“You’ve bought restaurants before and fixed them up for resale.”
“Restaurants, not an eight million dollar resort.” As usual, he looked perfectly turned out in a designer suit. He’d obviously been to the salon lately because his brown hair was sporting some summery highlights that she knew he didn’t get from being outdoors. Scott didn’t even like shopping in an open market, let alone doing anything that would require enough sun to affect his hair. He was as city as they came, and damn proud of it.
Julie sighed. “I’ve been going over the financial reports, and I know what it would take to get this place back in the black.”
“Then tell the owner not to sell and we’ll make it a full season project.”
“He’s not selling because of financial reasons. He’s seventy-eight years old and wants to retire.” Though she was sure the money was part of it. Tiara Islands Inn had been sliding into bankruptcy for years. A few bad decisions, and the recent recession had snowballed and the place had finally closed down.
“I’m sorry, Julie. Unless you find someone willing to buy it and let us feature it for a show, there’s nothing I can do. We can’t afford that kind of expenditure.”
In the back of her head, she heard Hailey’s excited voice shouting for her to take that leap. Julie had gone through her own finances, and she could probably manage a good down payment if she cashed in some of her investments. That old business plan she’d been tinkering with for years every time she saw a property she thought she could buy and run herself could be tweaked to fit the Tiara, and she could apply for a business loan.
Robert, the sneaky bastard, had enclosed a brochure with the paperwork he’d given her two days ago. Seeing the pictures had brought back so many memories.
The Tiara had originally occupied the middle of three islands off the shore of Kitchi Kabekong Lake, which meant great falls in Ojibwe. A causeway had been constructed fifty years ago to connect the first island to the shore, then bridges had been added to link all three. The islands, and the dozens of smaller ones that branched off them, resembled a tiara, hence the name chosen for the inn.
It had always seemed like a magical place to Julie. Some of the islands were only a leap away from each other, and some required small footbridges. She’d swam at the dozen beaches scattered over the islands, and lugged trays of mouthwatering meals over those hard wood floors. When it stormed, she’d watched the lightening light up the sky from the safety of the main inn’s screened in porch and drank hot chocolate and cake left over from the previous nights dinner. She’d lost her virginity there, to a smooth talking local boy who’d worked waterfront.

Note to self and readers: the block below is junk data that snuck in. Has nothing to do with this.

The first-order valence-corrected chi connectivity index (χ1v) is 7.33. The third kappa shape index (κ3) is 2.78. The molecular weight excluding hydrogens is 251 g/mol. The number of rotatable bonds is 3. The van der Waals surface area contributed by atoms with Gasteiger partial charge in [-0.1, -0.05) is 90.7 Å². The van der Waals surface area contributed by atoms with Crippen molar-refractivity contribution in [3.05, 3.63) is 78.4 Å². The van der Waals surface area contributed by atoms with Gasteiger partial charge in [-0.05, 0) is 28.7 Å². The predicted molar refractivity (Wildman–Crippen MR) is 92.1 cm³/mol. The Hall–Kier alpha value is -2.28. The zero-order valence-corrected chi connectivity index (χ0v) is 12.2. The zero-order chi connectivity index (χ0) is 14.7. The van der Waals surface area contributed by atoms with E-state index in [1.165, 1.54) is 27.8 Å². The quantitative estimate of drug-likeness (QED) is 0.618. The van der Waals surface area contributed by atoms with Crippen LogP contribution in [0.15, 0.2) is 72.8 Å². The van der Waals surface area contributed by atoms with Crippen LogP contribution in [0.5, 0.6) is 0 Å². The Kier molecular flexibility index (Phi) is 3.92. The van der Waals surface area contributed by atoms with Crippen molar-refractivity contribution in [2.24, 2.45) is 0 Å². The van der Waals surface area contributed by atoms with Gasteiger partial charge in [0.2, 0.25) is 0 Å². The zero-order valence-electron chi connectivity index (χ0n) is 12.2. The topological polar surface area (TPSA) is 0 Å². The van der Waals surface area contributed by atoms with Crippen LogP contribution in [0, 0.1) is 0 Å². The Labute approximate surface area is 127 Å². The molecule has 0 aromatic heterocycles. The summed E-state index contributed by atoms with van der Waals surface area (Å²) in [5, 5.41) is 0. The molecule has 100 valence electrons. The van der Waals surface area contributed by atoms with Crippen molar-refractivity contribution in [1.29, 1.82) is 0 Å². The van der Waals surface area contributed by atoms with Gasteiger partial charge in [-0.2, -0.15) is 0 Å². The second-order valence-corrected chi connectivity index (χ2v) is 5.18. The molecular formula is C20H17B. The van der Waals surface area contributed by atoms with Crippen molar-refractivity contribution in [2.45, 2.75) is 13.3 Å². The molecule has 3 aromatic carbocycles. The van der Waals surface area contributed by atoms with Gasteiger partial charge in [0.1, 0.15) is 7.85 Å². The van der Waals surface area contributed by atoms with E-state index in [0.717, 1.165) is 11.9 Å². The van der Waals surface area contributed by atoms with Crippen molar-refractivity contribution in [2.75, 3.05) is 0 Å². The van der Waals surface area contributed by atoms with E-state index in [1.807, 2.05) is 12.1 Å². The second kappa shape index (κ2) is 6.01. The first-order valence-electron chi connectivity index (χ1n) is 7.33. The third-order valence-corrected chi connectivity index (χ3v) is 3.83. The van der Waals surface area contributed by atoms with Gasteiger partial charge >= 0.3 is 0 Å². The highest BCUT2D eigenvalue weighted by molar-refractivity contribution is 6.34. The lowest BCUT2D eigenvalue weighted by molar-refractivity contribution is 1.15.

Chills of pleasure danced up her spine as she remembered that night. Just the two of them, the ski boat adrift in the middle of the lake with the moon casting a silvery glow over their bodies.
Blushing, she cleared her throat. “What if I bought it?” She announced.
Scott’s astonished gaping lasted about four seconds before a piratical grin took over his handsome face. “Now that would add to the audience appeal. Not only are you renovating the old place, but if it fails, you’re the one taking the fall. Your fans will go insane.”
Julie’s stomach twisted with dread. She’d meant it hypothetically. Yes she could dig up the money for a down payment, and probably get a mortgage for the rest, but that didn’t mean she was serious about it. “I’m not saying I want to.”
“Nonsense, it’s the perfect sell. Famous celebrity chef and restaurant consultant puts it all on the line to save one of the last iconic pieces of Highland Hills history. I can see the ratings now.” Scott fished a notepad out of his desk and started scribbling plans. “What are you doing sitting here?” He demanded. “Get out there and buy that lodge. I’ll start hiring the crew.” He began to hum in the scary way that told her he was coming up with brilliant ideas, ideas that would cement his resolve for her to do this. “You liked working with Tim Burly, right?” Julie nodded; too numb to comprehend where the question was coming from. “He was asking if we had anything different, bigger. This would be a perfect way to meld two shows.”
Tim hosted Handy Man Disasters, on of the networks highest rated shows, and it’s longest running one. He was the face of The Home Network, and a household name. They’d worked together on a restaurant makeover and gotten along well. They’d even dated a few times before deciding they weren’t right for each other. “Wouldn’t he want a show of his own?”
“Doesn’t hurt to ask.” Scott waved a hand dismissively. “Let me know when you’ve got the deeds. We’ll need to start soon I suspect, if you want to be able to open for summer.”
Her gut clenched again. It was the third of May. Summer season started on Victoria Day weekend, only three weeks away. And how in the hell did she get roped into agreeing to this?